10. So let’s suppose that they can get it on the ballot (which is virtually impossible unless they have paid signature gatherers). You’re going to have the restaurant associations, the wine retailer associations, the wine wholesaler associations (with big $$$ from Southern), the beer producers and distributors, the wine producers and grape growers associations, etc. all funding ads against it talking about how it will cripple CA’s economy. Who’s going to pay for ads to counter them??? It ain’t happening.


  11. It is important to note also that NO PART of this will help California’s budget woes, because all of the money is earmarked for anti-alcohol programs and similar measures. If they had really wanted this to pass they would have a) started with a much smaller amount and b) had the bulk of the funds go straight to state coffers.

    Frankly, el Jefe’s suggestion has much more merit from a budgetary point of view (of course its also better-funded, better-drafted, etc. which speaks volumes as well)


  12. Tom Wark has a long commentary on this topic in his blog, FERMENTATION. It is worth a read for those who would like to delve further into this ballot initiative.

    Its chances of qualifying to be on the general election ballto are about fifty-fifty in my opinion because anyone who stops to read the petition will not sign it. But, its chances of passage are probably low enough to not worry unduly. As Mr. Wark points out, however, there is an argument for a modest change in taxes on alcohol since the rates have not changed in 20 years.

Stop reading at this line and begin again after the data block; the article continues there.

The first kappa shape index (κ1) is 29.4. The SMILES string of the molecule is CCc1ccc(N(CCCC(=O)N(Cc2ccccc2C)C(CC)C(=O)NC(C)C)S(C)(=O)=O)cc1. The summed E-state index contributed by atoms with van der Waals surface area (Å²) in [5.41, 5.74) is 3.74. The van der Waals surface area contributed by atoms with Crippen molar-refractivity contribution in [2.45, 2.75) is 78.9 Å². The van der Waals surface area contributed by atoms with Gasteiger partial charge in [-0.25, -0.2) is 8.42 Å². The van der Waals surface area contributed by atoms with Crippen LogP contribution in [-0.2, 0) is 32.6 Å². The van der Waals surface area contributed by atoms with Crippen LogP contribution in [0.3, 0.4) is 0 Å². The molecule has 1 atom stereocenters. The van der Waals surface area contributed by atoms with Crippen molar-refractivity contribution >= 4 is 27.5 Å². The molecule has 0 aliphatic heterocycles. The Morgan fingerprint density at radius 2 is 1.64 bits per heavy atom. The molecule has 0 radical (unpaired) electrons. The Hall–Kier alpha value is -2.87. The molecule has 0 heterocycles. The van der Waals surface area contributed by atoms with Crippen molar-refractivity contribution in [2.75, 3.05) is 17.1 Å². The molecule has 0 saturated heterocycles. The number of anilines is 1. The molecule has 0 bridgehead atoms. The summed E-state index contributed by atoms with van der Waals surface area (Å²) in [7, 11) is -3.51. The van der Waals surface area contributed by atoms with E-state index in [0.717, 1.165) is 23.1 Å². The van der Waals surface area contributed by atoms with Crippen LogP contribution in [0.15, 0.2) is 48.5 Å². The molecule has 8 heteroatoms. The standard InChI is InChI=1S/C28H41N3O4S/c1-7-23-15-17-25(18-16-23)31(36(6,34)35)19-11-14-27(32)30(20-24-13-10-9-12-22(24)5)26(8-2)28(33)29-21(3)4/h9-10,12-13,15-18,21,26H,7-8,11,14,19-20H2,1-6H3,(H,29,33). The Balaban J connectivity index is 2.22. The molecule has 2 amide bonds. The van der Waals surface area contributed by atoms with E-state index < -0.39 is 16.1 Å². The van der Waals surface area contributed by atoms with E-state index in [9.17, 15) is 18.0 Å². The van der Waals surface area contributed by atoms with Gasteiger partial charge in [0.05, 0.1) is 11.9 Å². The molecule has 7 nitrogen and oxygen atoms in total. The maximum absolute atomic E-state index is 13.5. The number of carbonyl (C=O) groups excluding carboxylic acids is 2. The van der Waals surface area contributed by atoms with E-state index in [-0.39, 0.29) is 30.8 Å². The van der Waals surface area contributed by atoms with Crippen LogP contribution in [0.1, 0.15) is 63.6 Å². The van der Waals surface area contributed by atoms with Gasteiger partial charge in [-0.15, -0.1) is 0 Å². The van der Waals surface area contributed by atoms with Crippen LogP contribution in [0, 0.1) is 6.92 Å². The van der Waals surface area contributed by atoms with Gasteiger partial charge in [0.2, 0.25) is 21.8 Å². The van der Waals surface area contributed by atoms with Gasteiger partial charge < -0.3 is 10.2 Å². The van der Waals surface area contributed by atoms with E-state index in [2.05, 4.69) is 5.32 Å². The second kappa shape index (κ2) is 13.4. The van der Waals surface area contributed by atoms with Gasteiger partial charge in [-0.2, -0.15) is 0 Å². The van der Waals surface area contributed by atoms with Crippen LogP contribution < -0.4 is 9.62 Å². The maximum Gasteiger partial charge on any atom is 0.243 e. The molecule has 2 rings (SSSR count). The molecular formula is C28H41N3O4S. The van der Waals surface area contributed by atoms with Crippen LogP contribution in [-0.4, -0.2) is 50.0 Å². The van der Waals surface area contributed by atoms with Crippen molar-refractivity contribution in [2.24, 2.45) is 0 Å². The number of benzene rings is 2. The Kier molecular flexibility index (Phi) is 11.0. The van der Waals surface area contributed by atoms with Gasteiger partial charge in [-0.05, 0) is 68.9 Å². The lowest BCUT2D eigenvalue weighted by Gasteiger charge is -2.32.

13. It has a good chance to get on the ballot because there are enough do-gooders out there to volunteer to collect signatures, and enough people who don’t consume alcohol to not care what $25.60 per gallon really means to them. Assuming they even read what they are signing… “Raise taxes on something I don’t care about? Where do I sign?”

    Charlie – Raising tax rates just because they haven’t changed in 20 years is not a good argument. By that logic all tax rates would rise to 100%.


  14. Alas, this proposal is clearly the work of religious wackos. Such a tax would kill the wine industry and dramatically impact tourism. Oh, and it would actually decrease revenues from excise taxes, too. But oh, sacrifice is necessary so we can return to Prohibition, which obviously worked so well… ;-p


  15. [...] 7 Buck Chuck?:  Dr Vin0’s take. [...]


  16. “Raising tax rates just because they haven’t changed in 20 years is not a good argument. By that logic all tax rates would rise to 100%.” I do believe that wine prices have risen substantially in the last 20 years, and so the tax, four cents a bottle, is a much smaller percentage of the cost of a bottle than it was twenty years ago. One can raise the tax substantially without even getting back to the percentage it represented 20 years ago, much less approaching 100%.


  17. Hopefully even nondrinkers will realize the wide ranging effects of this proposed tax on businesses in California and vote it down!


  18. My dream is a California ballot initiative that eliminates the right to ballot initiatives. Starting with Proposition 13, they have screwed up this state more than anything politicians have done.


  19. hi Claude – This is true, it’s just not the right reason to raise taxes. Kind of like raising prices because I haven’t raised prices in a while.


  20. It is wrong, in my opinion, to be opposed to a small and reasoned increase in the tax on wine in CA. Taxes exist to pay for services. Unless one wants to argue for a complete repeal on all taxes that are specific like gasoline, telephone, alcohol, for example, then the appropriate question is how much tax. In the case of taxes on wine, four cents is a ridiculously low amount and could easily be raised to eight cents, about the inflation rate, without making a dent in wine sales.